Why This Solar Stock Might Present a Bargain

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The biggest challenge for solar power companies has always been to reduce costs and attain sustainable profitability. SunPower (NASDAQ:SPWR) has yet to achieve this goal, but it is making strategic moves to improve its future potential. 

SunPower's strategic moves

In late June, President Obama announced his Fresh Climate Change strategy, with a focus on reducing emissions from coal plants. SunPower's stock appreciated approximately 20% over the next month, alongside similar gains in other U.S. solar players. However, the stock has since retreated back to the same level it traded at prior to the announcement. 

SunPower also recently partnered with KB Home to produce 1,500 solar-powered homes. KB Home and SunPower recently celebrated their 1,000th home and nearly $1 million in annual savings for solar-panel users.

Altogether, SunPower supplies seven homebuilders in the United States, which has led to 10,000 new homes with solar panels over the past two years. By the end of 2013, 20% of new homes in California are expected to have solar power; SunPower currently owns 80% market share for solar homes in the state. SunPower also offers 0% down financing to expand the reach of its third-party ownership finance model.  

Total's backing of SunPower also plays a major role in SunPower's potential. This relationship has led to lower borrowing costs for SunPower (saving between $1 million and $10 million per contract), and a strong possibility for Middle East and Africa expansion thanks to Total's ties. Total wants to bundle fuel contracts with solar panels, and it sees a potential new market in the mining industry, where solar can be used as opposed to diesel.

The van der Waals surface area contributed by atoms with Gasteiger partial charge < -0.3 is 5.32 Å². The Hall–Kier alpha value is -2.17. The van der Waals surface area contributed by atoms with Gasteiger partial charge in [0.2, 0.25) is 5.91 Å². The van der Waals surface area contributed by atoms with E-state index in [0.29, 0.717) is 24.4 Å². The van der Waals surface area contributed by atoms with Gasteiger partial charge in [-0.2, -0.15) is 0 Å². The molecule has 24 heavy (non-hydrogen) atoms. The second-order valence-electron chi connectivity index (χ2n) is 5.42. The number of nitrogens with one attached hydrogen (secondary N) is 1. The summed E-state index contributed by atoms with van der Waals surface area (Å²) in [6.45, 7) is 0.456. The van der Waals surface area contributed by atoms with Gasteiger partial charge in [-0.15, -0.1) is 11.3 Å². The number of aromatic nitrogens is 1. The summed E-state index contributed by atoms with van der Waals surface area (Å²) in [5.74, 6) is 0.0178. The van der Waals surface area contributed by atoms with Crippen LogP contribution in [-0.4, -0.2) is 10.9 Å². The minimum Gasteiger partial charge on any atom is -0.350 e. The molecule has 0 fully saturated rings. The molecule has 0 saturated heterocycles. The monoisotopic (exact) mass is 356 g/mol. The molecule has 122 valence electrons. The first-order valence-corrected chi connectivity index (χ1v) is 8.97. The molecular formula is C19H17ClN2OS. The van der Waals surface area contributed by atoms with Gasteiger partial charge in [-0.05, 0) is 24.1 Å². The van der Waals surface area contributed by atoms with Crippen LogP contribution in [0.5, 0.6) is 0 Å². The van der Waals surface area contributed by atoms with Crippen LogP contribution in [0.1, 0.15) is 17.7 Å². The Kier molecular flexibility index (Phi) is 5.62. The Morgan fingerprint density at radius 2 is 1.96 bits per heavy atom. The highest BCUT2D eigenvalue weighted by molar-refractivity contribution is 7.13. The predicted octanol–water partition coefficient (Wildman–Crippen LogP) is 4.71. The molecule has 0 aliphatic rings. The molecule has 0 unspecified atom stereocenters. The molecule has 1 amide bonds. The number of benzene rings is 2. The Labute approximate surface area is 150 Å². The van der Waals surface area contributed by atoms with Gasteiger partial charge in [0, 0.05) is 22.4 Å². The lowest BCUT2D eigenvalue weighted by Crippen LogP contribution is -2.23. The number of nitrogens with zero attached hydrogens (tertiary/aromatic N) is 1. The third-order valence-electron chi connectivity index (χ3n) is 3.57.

SunPower expects FY2013 revenue of $2.5 billion to $2.6 billion, and net income per diluted share of $1.00 to $1.30. The company also aims to achieve the following goals by 2015: 

  • Double its customer base
  • Improve panel efficiency 10% to 23%
  • Decrease cost-per-watt by 35%
If SunPower CEO Tom Werner is correct about photovoltaic panels becoming a standard for new home construction, then doubling the customer base will be easy. That type of growth would then lead to increased cash flow, which could increase R&D, and then lead to finding ways to improve panel efficiency and reduce those panels' cost per watt. Based on the company's success in California, this could become a reality.

SunPower has already spent a lot of time and money on R&D, with a focus on solar-panel efficiency. As a result, SunPower's solar panels convert as much as 24% of sunlight into energy -- which represents up to 50% more than conventional panels. 

First Solar is also making strategic moves

When it comes to strong upside potential, rival First Solar is often brought up along with SunPower. However, the two companies have many differences, which may give one stock more potential than the other. 

First Solar now offers several services in addition to just solar panels, including utility-scale generation, industrial power, and fuel replacement. This kind of diversification may limit its downside potential if the solar industry weakens. 

As part of its broadened efforts, First Solar is set to construct New Mexico’s largest solar plant, and it will supply 50 megawatts of solar power to El Paso Electric for the next quarter-century. This deal will add 300 construction jobs, provide clean energy to 18,000 homes, and displace more than 40,000 metric tons of CO2.